Anti-obesity campaigns may be having unintended mental health consequences for teenagers, with a study showing 6 in 10 have exercised to lose weight.
Significantly higher numbers of teenage boys and girls are dieting or exercising to shed pounds and are likely to overestimate their weight, according to a study led by University College London (UCL). Girls trying to lose weight are more likely to experience depressive symptoms than in previous years, the findings suggest.
The researchers said efforts to reduce obesity across the nation may be having “unintended consequences” on weight-control behaviours and mental health. Mounting societal pressures, the rise of the fitness industry and social media may also be causing harm, they said.
The research team reviewed data from 22,503 adolescents in the UK collected over three decades – in 1986, 2005 and 2015.
They found that 42 per cent of 14-year-olds said they were trying to lose weight in 2015 – up from 30 per cent in 2005. Some 8.5 per cent said they were trying to gain weight, a rise from 5.2 per cent in 2005. Some 44 per cent said they had dieted and 60 per cent had exercised to lose weight, compared to 38 per cent and 7 per cent of those in 1986.
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The researchers said this is concerning because studies have shown that dieting is ineffective in reducing weight in young people, and is linked to depression and eating disorders.
“It seems that young people are exercising for different reasons than they did before – more adolescents seem to be thinking of exercise predominantly as a means to lose weight rather than exercising for fun, socialising and feeling healthy,” said Senior author Dr Praveetha Patalay, from UCL’s MRC unit for lifelong health and ageing.
“We suspect that recent controversial calls to add ‘exercise-equivalent’ labels on food packaging may exacerbate this.”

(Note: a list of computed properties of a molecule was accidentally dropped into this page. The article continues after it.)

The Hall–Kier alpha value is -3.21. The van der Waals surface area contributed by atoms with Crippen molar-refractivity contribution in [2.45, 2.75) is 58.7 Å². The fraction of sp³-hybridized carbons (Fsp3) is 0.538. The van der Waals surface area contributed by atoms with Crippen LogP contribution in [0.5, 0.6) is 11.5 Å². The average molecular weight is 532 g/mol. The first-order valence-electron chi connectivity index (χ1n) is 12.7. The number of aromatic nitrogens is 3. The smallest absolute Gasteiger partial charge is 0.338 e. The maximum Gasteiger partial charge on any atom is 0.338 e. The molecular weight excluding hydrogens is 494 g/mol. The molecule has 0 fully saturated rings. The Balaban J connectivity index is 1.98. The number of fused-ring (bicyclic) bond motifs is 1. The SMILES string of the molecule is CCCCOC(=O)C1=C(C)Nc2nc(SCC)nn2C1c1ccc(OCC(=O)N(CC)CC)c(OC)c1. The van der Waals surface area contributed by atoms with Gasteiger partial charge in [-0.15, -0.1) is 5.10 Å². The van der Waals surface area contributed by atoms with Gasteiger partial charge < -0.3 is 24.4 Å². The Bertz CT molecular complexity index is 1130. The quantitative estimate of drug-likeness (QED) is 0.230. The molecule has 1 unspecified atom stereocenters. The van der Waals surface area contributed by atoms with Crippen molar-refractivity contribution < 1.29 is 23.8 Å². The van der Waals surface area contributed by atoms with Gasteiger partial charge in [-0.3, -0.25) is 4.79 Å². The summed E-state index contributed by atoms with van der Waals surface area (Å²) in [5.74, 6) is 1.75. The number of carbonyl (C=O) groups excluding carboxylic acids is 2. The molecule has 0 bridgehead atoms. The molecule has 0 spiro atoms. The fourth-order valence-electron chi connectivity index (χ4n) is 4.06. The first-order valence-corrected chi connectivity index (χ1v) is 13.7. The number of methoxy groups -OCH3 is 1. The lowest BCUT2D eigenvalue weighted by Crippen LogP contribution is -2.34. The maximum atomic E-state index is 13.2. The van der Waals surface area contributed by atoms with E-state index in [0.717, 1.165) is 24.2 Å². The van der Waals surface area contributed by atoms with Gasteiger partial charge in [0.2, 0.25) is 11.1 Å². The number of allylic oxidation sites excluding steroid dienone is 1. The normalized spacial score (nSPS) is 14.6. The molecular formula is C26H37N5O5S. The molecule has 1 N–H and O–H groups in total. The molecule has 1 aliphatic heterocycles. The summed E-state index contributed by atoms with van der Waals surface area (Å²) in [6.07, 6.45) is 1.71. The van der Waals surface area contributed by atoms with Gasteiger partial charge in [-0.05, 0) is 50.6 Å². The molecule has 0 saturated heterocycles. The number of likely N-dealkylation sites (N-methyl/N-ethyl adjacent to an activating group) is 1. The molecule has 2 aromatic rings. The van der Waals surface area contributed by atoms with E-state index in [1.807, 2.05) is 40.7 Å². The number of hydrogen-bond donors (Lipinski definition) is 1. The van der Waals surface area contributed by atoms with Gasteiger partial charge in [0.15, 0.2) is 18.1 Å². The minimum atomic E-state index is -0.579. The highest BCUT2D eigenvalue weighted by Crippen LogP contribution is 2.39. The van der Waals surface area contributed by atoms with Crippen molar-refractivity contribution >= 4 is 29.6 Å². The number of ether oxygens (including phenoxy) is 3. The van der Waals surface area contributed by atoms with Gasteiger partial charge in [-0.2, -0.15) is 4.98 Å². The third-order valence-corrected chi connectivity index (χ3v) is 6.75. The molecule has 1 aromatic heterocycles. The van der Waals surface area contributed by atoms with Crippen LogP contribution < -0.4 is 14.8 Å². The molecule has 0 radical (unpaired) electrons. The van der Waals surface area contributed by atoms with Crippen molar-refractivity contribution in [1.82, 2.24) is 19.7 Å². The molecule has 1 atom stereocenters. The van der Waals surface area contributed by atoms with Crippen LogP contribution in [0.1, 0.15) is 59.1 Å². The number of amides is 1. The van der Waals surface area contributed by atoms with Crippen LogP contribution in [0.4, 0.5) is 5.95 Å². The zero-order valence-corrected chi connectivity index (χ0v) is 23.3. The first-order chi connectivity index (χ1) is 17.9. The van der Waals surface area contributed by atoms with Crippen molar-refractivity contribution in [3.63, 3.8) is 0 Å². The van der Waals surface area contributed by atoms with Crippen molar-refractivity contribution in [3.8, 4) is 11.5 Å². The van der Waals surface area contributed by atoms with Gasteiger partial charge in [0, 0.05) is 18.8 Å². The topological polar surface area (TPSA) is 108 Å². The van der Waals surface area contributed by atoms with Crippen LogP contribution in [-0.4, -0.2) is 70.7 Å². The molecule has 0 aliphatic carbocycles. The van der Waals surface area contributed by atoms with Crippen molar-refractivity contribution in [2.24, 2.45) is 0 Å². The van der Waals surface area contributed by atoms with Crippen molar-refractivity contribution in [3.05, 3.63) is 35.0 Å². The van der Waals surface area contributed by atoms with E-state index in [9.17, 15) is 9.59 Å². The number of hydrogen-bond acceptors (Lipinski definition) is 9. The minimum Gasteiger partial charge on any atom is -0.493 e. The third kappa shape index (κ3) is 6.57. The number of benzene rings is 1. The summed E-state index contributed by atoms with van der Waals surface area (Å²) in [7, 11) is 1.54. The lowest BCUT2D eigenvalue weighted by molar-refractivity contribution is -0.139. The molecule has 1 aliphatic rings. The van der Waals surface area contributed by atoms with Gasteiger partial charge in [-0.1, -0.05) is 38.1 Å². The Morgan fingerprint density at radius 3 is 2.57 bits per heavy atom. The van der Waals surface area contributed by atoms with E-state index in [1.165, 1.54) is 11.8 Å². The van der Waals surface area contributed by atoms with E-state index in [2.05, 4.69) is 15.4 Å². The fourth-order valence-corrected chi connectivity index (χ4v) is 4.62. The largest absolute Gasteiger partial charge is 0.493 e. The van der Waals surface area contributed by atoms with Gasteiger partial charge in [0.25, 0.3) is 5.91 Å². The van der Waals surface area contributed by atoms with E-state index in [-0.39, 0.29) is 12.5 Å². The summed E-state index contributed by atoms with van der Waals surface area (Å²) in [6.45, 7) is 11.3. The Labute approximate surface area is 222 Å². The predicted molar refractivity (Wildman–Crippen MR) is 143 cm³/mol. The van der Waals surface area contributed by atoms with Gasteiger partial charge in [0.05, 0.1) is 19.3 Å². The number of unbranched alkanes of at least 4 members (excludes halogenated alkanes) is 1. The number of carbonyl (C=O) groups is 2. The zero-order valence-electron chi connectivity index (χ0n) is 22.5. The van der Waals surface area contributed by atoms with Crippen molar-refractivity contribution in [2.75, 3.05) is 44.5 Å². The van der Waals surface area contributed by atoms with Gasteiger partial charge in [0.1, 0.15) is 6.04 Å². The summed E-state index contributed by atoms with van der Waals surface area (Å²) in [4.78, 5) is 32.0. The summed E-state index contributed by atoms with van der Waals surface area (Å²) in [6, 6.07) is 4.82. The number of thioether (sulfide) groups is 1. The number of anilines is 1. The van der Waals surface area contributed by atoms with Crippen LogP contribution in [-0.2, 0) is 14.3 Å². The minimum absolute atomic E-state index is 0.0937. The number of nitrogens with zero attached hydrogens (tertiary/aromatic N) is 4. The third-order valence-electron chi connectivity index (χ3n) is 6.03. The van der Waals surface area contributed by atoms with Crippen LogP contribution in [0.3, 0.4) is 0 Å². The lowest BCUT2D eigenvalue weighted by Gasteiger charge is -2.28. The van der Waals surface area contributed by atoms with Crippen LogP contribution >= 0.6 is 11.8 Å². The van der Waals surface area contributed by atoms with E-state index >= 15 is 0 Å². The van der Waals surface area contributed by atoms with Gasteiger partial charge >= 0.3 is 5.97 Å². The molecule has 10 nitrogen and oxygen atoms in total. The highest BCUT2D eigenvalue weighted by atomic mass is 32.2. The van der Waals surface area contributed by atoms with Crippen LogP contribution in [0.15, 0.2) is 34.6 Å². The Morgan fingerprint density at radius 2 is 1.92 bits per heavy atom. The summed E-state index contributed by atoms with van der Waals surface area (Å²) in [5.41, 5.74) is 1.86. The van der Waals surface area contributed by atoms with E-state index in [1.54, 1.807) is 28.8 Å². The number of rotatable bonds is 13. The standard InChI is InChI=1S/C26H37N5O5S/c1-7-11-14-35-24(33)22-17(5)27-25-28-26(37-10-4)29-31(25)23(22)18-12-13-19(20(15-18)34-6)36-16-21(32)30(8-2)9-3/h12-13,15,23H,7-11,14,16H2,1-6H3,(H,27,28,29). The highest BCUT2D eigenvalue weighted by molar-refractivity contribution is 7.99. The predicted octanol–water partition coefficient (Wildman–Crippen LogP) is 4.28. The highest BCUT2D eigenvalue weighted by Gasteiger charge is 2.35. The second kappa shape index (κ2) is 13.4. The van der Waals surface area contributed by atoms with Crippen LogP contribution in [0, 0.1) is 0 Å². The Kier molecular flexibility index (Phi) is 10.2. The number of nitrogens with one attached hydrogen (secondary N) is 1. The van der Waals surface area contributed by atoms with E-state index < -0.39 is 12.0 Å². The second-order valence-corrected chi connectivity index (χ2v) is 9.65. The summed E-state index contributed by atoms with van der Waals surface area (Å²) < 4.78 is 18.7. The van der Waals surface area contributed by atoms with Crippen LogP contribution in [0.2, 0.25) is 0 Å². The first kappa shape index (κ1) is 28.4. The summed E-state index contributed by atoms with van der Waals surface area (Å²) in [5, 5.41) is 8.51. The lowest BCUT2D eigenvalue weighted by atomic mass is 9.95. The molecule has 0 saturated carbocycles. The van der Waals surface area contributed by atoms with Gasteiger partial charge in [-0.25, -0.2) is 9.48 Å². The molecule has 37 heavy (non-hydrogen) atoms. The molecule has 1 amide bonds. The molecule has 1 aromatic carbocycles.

The research shows girls have consistently been more likely than boys to diet to lose weight, but there has been a greater increase among boys over the years. Boys are also becoming more likely to try to gain weight, the researchers said, which could be due to a shift in media representation of male ideals, with “lean muscular bodies” increasingly normalised.
Both sexes also became more likely to overestimate their weight, which adds to the researchers’ concerns that increased efforts to lose weight are not necessarily due to increased obesity rates.
These behaviours were linked to depressive symptoms, and for girls this relationship strengthened over the three decades of the study.
This has implications for how we talk about health and weight. Public health messaging should not focus on weight loss, as this is likely to be harmful for young people.
— Francesca Solmi (@Francesca_Solmi) November 16, 2020
“Media portrayals of thinness, the rise of the fitness industry and the advent of social media may all partly explain our results, and public health messaging around calorie restriction and exercise might also be causing unintended harm,” said lead author Dr Francesca Solmi, from UCL’s Division of Psychiatry.
“Public health campaigns around obesity should consider adverse mental health effects, and ensure they avoid weight stigma. By promoting health and wellbeing, as opposed to focusing on ‘healthy weight’, they could have positive effects on both mental and physical health.”
Campaigns should not foster feelings of guilt or shame but highlight positive aspects of exercise, such as improving strength, learning new skills, and socialising, the researchers said.
The study, by researchers at UCL and the Universities of Edinburgh and Liverpool, and supported by other UK organisations, is published in JAMA Pediatrics.
What happens to lost body fat when we lose weight?
Asked by: Terry Honeywood, Bromley
Our fat is stored as triglycerides. When we need it for energy, enzymes in the blood break it down into fatty acid chains and glycerol. The fatty acids are absorbed by cells and broken down into even smaller molecules and ‘fed’ to our mitochondria (the ‘power plants’ of our cells). The ultimate waste products of this complex sequence are just CO2 and water, which we breathe out. So when you exercise, you are turning fat into puffing and panting.
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